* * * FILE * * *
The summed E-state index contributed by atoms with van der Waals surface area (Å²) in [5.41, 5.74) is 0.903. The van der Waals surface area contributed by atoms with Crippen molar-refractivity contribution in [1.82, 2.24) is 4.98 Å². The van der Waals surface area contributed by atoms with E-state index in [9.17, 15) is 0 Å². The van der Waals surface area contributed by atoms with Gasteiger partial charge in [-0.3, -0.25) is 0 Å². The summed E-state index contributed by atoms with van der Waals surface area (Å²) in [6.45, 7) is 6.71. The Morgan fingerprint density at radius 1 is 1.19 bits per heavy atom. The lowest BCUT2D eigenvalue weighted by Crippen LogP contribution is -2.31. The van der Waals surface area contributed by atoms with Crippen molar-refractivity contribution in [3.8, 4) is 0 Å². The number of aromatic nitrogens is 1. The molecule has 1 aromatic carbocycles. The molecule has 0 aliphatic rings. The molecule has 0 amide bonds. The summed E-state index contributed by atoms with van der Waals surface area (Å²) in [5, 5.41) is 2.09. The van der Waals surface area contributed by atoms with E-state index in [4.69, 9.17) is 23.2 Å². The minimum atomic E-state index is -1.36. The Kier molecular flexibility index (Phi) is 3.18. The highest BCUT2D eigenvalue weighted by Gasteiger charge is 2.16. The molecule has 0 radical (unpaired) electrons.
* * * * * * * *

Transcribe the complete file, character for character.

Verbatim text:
The summed E-state index contributed by atoms with van der Waals surface area (Å²) in [5.41, 5.74) is 0.903. The van der Waals surface area contributed by atoms with Crippen molar-refractivity contribution in [1.82, 2.24) is 4.98 Å². The van der Waals surface area contributed by atoms with E-state index in [9.17, 15) is 0 Å². The van der Waals surface area contributed by atoms with Gasteiger partial charge in [-0.3, -0.25) is 0 Å². The summed E-state index contributed by atoms with van der Waals surface area (Å²) in [6.45, 7) is 6.71. The Morgan fingerprint density at radius 1 is 1.19 bits per heavy atom. The lowest BCUT2D eigenvalue weighted by Crippen LogP contribution is -2.31. The van der Waals surface area contributed by atoms with Crippen molar-refractivity contribution in [3.8, 4) is 0 Å². The number of aromatic nitrogens is 1. The molecule has 1 aromatic carbocycles. The molecule has 0 aliphatic rings. The molecule has 0 amide bonds. The summed E-state index contributed by atoms with van der Waals surface area (Å²) in [5, 5.41) is 2.09. The van der Waals surface area contributed by atoms with E-state index in [4.69, 9.17) is 23.2 Å². The minimum atomic E-state index is -1.36. The Kier molecular flexibility index (Phi) is 3.18. The highest BCUT2D eigenvalue weighted by Gasteiger charge is 2.16. The molecule has 0 radical (unpaired) electrons.